Opinion

The Podium

Why leaning in can backfire

Employers still retain certain gender biases in job negotiations

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Employers still retain certain gender biases in job negotiations

It’s every job seeker’s nightmare — having an offer rescinded.

In a story circulating widely in the media, “W,” a newly minted Ph.D. received a faculty job offer from the philosophy department at Nazareth College in Pennsylvania and soon after, the school withdrew that offer. What crime did W, a woman, apparently commit to cause such a dramatic censure? She negotiated.

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We only have emails that W has released to go on — she expressed enthusiasm and then offered five improvements to the initial offer, which, she wrote, would “make [her] decision easier.” The search committee replied by suggesting, based on these requests, that the position may no longer be “suitable” for her and rescinded the offer.

This rather harsh response, not surprisingly, has fueled plenty of speculation — had she misjudged the college’s resources? Was there another candidate the hiring committee liked just as well? And many bloggers have taken their turns criticizing W for overreaching, being too aggressive, using email for what was a delicate interaction better handled by telephone or in person, or even for negotiating in the first place. Our research, however, suggests that both the college’s and the blogosphere’s reactions to W would likely have been different if she were a man.

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Given all the recent calls for women in the workplace to be assertive, to step up, to lean in — it’d seem W had done exactly what she was supposed to. Yet what our collective research on negotiations, studying thousands of participants, shows is that when a male and a female face the same opportunity and use identical negotiation techniques, a woman negotiating on her own behalf is judged more harshly than a man doing the same. The female negotiator tends to be deemed more aggressive and less likeable than her male counterpart, regardless of the fact that both asked for the same amount of compensation, using the exact same script. And, as appears to be the case for W, some studies have found that evaluators are less inclined to agree to female than male requests.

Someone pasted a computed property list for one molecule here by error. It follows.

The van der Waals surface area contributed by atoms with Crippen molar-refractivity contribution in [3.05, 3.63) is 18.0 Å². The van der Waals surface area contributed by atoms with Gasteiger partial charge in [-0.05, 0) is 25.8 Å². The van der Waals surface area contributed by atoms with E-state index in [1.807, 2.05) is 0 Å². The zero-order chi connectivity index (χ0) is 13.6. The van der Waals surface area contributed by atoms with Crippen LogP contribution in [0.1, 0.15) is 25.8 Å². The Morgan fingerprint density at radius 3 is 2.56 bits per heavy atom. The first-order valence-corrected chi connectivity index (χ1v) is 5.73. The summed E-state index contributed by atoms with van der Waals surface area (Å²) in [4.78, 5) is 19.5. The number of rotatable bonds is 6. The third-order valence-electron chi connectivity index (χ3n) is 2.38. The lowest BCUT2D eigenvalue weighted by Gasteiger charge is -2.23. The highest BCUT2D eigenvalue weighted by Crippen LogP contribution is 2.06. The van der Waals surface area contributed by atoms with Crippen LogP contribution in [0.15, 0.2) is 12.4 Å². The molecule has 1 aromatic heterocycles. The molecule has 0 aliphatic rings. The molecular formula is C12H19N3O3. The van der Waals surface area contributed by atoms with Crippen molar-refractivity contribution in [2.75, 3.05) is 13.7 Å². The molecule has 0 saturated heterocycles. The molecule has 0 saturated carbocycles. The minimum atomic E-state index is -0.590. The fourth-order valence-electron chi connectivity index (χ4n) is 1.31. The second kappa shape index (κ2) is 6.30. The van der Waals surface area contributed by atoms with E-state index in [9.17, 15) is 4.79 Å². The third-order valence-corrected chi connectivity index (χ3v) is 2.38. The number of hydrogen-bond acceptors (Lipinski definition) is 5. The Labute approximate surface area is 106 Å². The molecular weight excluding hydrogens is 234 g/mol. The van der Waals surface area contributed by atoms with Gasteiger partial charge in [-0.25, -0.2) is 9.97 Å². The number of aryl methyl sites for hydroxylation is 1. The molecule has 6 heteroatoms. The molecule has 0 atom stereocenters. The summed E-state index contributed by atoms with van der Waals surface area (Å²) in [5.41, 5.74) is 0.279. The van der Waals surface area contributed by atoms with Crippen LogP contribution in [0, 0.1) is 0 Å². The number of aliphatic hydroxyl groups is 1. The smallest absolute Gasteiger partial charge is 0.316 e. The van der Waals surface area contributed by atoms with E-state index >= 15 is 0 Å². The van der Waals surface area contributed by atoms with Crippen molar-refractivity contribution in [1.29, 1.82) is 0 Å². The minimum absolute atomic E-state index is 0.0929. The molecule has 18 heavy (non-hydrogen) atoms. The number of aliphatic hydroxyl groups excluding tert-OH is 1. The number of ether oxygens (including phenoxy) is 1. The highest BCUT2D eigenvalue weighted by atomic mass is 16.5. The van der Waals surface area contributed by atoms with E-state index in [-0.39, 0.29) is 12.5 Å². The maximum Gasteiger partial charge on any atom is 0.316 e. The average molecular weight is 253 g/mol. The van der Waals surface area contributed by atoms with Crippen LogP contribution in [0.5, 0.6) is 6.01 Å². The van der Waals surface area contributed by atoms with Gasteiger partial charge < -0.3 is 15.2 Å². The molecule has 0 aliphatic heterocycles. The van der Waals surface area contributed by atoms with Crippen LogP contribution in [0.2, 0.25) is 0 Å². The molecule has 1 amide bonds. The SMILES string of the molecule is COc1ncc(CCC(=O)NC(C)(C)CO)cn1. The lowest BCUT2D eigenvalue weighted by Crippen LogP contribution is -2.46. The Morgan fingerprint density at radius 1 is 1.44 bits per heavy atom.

Why does this happen? Because people judge identical behavior by men and women differently, particularly when the behavior violates how we think men and women should behave. A person who strongly articulates their qualifications for a job might be judged as “assertive” if he is a man, but “overbearing” if she is a woman. Or a person who leads in an authoritative way may be seen as a strong leader if he is a man, yet “bossy” if she is a woman. Clearly, society still has entrenched norms about how men and women ought to behave. We still imagine men should be the strong, assertive, breadwinners and women the warm and selfless team players. When people violate stereotypic gender expectations, many think less of them.

The backlash W endured from Nazareth’s search committee, which chose not to even engage in negotiation, likely stems more from her violation of gender norms than her negotiating approach. Faculty search committees routinely make choices about who will receive a job offer after reviewing candidates’ research and teaching evaluations, multiple letters of reference, and extensive face-to-face interactions, including campus visits with numerous faculty. Search committees have ample opportunities to assess a candidate’s fit in their culture. In this case, Nazareth chose W. Yet, according to the information made public, all of this evidence was essentially nullified by that one email W sent to negotiate for an adjusted offer.

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The likeliest conclusion, then, is that W’s counter-offer triggered a visceral — and probably subconscious — discomfort with a woman asking for more for herself.

Members of the search committee, and, indeed, some readers, may be appalled at the idea this case has anything to do with gender. Yet it is well understood that people often aren’t conscious of the normals that govern their judgments. In fact, people can subconsciously use these norms as guideposts even when they consciously judge them to be repugnant.

Nonetheless, this doesn’t make the Nazareth search committee’s behavior benign. For one, the philosophy department invested a tremendous amount of time and resources, only to lose a job candidate it had liked — at least until she negotiated. And W lost a good position in a job market where vacancies are scarce.

More importantly, however, other women hearing about this incident may be dissuaded from negotiating in the future, an outcome that will only fuel the income gap between men and women.

Instead, this should be an opportunity for employers to reflect on how gender can color both hiring decisions and compensation negotiations. This awareness will ultimately help avoid losing the most talented candidates — regardless of their gender.

Linda Babcock is professor of economics at Carnegie Mellon University. Catherine H. Tinsley is professor of management at Georgetown’s McDonough School of Business. Hannah Bowles is a senior lecturer in public policy at Harvard University. Andrea K. Schneider is professor of law at Marquette University. Laura Kray is professor of leadership at University of California at Berkeley.
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